Israel was established as a home for the Jewish people, to provide a haven for the victims of millennia of persecution and to attain the self-determination needed to rebuild their lives in security and prosperity. As the fledging state thrived, over the last 70 years, the population of Israel has skyrocketed to over 9 million, as Jews made ‘aliyah’ (literally ascended) to Israel from every corner of the globe.
However, a growing number of Israelis are leaving the country to take up residence in cities from Berlin to San Francisco, with effects on both the countries they join and the Israeli society they leave behind. Many of these emigrants are top entrepreneurs and scientists, reflecting the phenomenal Israeli tech boom. Israel has the fifth-highest patents per capita, ahead of the UK, and many Israeli firms are increasingly aiming to be listed on the New York stock exchange or their equivalents in Canada or Australia. One firm that particularly stands out is Teva pharmaceuticals, who supply 1 in 6 drugs provided by the NHS in the UK.
San Francisco is one target for Israeli entrepreneurs, with up to 100,000 Israelis moving to the North California area, many of them working in Silicon Valley. There are now direct flights from San Francisco to Tel Aviv, amid deepening links between the two world-leading tech hubs.
Another city with a booming Israeli community is Berlin, sparking astonishment and fury from some that Jews are moving to Germany within living memory of the Holocaust. However, a social media storm over the iconic Israeli ‘milky’ chocolate pudding being significantly cheaper in Berlin, than in Israel, is a potent symbol of the economic incentives that lead Israelis to emigrate. The 2011 Israelis social justice protests are also demonstrative of a deep groundswell of dissatisfaction with the economic model in Israel, where a cost of living crisis means many are unable to make ends meet.
However, the Israeli who launched the ‘milky protest’ has returned to Israel and many Israelis in the US signal they have similar intentions. The forthright Israelis in America often also face culture shocks, and struggle to feel truly home in their adopted country; they enjoy living in the goldene medina but yearn to return one day to the Land of Milk and Honey.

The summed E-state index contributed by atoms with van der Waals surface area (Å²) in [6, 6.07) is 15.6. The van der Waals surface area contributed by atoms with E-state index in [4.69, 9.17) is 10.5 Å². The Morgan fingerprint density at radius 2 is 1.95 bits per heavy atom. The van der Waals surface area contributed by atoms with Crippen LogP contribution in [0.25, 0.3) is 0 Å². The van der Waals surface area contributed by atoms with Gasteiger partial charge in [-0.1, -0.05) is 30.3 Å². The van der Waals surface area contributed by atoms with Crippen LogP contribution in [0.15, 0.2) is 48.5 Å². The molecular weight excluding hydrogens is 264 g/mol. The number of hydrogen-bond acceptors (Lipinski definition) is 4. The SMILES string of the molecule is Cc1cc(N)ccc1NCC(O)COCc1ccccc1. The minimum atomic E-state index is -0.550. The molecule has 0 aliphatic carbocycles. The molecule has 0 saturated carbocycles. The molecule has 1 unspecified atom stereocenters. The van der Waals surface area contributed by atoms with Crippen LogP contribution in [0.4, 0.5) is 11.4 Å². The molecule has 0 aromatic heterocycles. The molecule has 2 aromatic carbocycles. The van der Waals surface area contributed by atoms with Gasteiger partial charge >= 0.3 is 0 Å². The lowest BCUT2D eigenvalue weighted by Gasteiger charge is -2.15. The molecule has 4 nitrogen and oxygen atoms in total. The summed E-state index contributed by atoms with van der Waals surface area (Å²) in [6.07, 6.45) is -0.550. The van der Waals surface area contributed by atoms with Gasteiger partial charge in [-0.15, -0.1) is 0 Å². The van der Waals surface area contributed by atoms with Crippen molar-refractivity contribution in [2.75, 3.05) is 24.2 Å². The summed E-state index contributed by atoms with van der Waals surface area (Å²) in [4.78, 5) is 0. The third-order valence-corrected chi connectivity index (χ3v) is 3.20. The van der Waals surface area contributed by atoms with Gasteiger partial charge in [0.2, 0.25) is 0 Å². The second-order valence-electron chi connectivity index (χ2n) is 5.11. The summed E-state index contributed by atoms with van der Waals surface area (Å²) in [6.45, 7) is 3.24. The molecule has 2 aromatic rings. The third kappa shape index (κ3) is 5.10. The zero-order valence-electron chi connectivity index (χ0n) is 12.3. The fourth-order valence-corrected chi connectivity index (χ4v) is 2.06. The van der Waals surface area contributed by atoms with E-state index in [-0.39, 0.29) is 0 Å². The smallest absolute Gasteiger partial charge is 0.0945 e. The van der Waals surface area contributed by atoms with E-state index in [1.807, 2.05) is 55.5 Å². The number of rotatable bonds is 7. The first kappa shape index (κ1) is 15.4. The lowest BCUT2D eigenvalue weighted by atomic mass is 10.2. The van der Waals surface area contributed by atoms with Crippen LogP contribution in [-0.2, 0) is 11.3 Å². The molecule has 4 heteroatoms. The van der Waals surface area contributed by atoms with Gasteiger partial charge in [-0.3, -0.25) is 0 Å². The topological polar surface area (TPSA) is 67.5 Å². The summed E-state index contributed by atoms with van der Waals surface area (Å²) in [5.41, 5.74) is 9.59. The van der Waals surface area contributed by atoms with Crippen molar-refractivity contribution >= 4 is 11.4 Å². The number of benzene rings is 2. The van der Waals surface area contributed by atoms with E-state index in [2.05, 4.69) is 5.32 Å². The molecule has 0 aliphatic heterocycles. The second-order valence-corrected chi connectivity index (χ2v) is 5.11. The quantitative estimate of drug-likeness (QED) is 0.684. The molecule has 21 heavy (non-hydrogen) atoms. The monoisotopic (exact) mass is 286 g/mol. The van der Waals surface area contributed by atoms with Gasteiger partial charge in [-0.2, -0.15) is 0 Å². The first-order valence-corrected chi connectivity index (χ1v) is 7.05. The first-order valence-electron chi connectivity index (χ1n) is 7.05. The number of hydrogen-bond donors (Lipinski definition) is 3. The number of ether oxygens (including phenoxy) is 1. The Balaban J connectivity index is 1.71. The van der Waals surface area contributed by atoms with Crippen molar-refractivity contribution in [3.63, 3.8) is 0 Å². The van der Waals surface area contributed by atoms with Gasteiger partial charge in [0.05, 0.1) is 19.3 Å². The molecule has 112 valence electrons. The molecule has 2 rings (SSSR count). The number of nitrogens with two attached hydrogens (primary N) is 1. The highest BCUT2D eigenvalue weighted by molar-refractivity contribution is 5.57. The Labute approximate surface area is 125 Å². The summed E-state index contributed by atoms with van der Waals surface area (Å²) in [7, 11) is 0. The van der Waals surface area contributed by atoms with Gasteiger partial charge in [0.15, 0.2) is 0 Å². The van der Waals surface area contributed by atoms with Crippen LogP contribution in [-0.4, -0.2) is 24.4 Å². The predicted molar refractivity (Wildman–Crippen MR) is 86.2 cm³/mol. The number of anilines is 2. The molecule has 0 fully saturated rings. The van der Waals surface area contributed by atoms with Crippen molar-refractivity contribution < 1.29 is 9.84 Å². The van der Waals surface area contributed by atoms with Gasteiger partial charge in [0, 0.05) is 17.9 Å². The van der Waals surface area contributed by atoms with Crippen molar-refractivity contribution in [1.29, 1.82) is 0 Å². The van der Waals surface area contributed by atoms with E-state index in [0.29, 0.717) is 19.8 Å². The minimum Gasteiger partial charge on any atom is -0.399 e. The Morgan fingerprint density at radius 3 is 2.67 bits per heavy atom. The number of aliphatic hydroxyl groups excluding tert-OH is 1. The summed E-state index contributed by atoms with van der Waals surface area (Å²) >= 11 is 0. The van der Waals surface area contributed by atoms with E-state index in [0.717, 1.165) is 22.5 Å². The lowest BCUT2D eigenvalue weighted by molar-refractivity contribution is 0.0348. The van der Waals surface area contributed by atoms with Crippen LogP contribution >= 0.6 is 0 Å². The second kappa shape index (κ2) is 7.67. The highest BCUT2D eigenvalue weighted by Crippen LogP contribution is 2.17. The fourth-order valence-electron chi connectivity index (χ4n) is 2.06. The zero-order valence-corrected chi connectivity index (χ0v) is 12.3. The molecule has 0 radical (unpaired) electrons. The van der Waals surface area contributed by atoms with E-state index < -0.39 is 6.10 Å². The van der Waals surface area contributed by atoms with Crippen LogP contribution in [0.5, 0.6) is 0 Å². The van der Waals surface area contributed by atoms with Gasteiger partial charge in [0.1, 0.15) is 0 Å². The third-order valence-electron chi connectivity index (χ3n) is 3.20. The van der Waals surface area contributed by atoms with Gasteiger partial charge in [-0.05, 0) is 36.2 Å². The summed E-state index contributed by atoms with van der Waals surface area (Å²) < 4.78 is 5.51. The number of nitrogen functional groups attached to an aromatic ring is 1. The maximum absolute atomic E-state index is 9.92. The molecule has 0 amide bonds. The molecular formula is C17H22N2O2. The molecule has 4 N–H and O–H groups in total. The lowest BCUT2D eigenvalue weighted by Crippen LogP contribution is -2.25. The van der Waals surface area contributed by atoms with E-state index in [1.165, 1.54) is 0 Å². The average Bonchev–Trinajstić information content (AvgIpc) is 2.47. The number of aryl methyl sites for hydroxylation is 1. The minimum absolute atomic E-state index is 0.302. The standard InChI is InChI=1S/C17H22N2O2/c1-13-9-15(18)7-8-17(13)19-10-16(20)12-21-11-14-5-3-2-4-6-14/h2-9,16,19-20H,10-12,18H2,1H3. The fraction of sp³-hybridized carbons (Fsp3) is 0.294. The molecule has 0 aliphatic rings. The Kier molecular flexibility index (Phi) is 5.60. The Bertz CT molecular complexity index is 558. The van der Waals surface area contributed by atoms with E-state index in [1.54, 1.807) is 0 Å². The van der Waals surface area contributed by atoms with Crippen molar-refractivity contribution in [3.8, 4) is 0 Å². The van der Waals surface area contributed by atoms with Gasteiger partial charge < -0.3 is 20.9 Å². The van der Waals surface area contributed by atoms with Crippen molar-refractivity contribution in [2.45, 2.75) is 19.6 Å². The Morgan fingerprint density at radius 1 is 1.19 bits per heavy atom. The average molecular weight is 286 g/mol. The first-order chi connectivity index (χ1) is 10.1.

The state’s attitude towards emigrants is mixed, with the political rhetoric of previous decades deriding them as soft and insufficiently dedicated to the Zionist dream. The derogatory term for emigrants is yerida, literally ‘descenders’, and the opposite of those making aliyah. Yitzhak Rabin infamously referred to the yeridas as ‘wimpy debris’ in 1976, reflecting the unease that the nation’s leaders felt towards those that left the state. When the fledging state was struggling economically and under constant existential threat, there was limited sympathy for those who were perceived to have abandoned the Zionist project.
Israel’s reaction to emigrants has grown more nuanced, with Jewish Agency Chair Isaac Herzog stating: “When people go and don’t come back it always hurts my heart, but we are over that age of being judgmental”. However, Israel’s attempt to entice Israelis to return can be ham-fisted; in 2011 the Ministry for Immigration and Absorption produced tone-deaf adverts to emigrants that jibe that children born outside Israel will mistake Hanukkah for Christmas. While there are also offers of financial assistance for returning Israelis, the headline-grabbing religious arguments for Israelis to return are at odds with the predominantly economic factors that are luring Israelis abroad.
The Times of Israel also reports Israel may become a victim of its own success, with a brain drain of physicians and academics, having the potential to derail the cutting edge technology and medical advances for which the ‘start up nation’ is globally renowned. With Israel acting as an incubator for innovation, the state may well need to improve its ability to retain the talent it creates, or to entice its citizens back from abroad.